There was a time, before children, when Mr C and I had a bit of a gadget thing going on. New bits of technology would come into our home regularly, after crazy amounts of online research by Mr C to make sure he understood exactly what it did and how it did them. When we needed a new car he just considered it like buying a new gadget, albeit a big one. These days our crazy gadget buying days are somewhat behind us, but Mr C still likes to daydream and many a time I find him doing some online fantasy car shopping. Here he has a bit to say about electric cars which are now a real option for many in the market for a new car.
This is an exciting time in the car industry, and for the average car-buying person the choices are more diverse than they have been in decades. Small displacement turbo and super-charged petrol engines with variable valve timing and waste heat capture are miracles of power and efficiency compared to what was available only ten years ago. Diesel engines are ever more refined and efficient. But most excitingly of all, the age of the electric vehicle has truly arrived and offers a tantalising proposition.
There are many big wins to be had from using a battery and motors rather than an internal combustion engine:
- Refilling is very cheap – just plug in at home and use a few pounds worth of electricity.
- Power is immediate and smoothly delivered without any gear changes.
- The momentum lost when braking can be recaptured then used again.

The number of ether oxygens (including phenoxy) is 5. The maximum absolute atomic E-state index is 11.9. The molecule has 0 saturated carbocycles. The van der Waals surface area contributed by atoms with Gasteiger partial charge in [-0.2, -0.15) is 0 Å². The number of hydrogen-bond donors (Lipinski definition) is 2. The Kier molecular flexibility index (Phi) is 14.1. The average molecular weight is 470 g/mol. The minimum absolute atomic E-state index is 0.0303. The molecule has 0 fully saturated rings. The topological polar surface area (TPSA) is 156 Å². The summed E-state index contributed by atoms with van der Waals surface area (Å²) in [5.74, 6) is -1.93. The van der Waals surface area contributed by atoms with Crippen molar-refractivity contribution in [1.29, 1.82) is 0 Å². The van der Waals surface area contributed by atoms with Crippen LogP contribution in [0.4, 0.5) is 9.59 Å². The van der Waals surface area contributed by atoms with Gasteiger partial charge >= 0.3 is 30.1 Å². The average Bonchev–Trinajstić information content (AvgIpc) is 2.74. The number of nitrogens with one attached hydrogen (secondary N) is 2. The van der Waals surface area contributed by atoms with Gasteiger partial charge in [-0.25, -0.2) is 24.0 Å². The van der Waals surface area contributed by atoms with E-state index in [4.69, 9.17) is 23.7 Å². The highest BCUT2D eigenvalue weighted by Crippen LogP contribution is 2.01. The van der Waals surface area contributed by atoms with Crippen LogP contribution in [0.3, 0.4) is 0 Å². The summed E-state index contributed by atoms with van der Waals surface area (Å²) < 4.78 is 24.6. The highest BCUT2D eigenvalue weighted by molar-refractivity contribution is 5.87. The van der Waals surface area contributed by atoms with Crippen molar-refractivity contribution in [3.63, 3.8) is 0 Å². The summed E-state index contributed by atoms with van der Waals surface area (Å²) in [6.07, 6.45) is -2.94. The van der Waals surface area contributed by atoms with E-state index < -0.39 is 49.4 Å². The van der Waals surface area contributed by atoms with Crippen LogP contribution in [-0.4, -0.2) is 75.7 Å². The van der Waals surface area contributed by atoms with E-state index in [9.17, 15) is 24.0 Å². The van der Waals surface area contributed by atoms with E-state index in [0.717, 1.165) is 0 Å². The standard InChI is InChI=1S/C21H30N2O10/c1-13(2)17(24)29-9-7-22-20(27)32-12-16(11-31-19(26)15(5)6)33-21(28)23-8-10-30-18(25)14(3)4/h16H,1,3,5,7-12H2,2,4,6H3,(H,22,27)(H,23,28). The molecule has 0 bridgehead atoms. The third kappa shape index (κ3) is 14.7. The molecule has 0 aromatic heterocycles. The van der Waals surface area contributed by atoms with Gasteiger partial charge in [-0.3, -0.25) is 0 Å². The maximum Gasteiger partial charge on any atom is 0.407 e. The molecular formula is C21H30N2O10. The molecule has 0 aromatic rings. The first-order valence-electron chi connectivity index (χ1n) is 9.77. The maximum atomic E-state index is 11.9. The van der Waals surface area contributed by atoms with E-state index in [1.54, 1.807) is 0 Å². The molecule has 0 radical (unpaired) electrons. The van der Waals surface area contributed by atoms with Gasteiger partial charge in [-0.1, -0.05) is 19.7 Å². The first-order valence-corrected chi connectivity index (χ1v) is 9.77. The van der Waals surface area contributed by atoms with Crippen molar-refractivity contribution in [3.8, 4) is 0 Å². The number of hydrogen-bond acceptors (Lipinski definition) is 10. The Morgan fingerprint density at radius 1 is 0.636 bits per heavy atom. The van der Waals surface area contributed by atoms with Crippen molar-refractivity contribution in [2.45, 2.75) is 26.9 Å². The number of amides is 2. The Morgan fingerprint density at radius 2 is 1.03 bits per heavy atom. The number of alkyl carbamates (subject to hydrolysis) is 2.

- Driving is much quieter – just an electric woosh and the sound of the tire on the road.
Driving a small electric car for one mile is approximately equivalent to running your hairdryer for 10 minutes, if that helps to appreciate the energy used. Of course that energy has to come from somewhere, and usually that means a power station, which may be burning fossil fuels, depending on where you live in the world. Still, the power station is optimised for efficiency, and doesn’t spit out pollutants into the heart of our cities. Personally I very much look forward to having clean air to breathe in London, and I won’t miss the roar of traffic.
Another great result arising from the advent of mainstream electric cars, is that it gives the designers a chance to skip a few years and aim for ‘futuristic’ as seems befitting of this new technology, and of course in the name of marketplace differentiation!
BMW is a great case in point, with their incredibly distinctive BMWi cars. The BMW i8 looks like a wild concept sports car, perhaps envisioning what a BMW might look like in 20 years. But it’s here now and as a hybrid it mixes electric motors driving the front wheels, with a 231 hp 1.5 litre 3 cylinder petrol engine (tiny by BMW standards) driving the rear wheels. It’s not just the drivetrain and bonkers exterior that are notable however. BMW are using carbon fibre reinforced plastic throughout the structure and body to reduce the weight of the whole car, further improving efficiency and driving pleasure. They are the first manufacturer to use this material in volume production.
Perhaps of even more interest is the i3, which bundles the same technological feats, including the carbon fibre reinforced plastic construction, into a compact 5 door car. Powered by batteries alone it has a up to 100 mile range, though there is a “range extender” (REx) option which adds a very small petrol engine purely to charge the battery on the go when needed. That increases the range to about 180 miles.
This is a very exciting time to be buying a new car!
Disclaimer: This featured post was brought to you in association with BMW.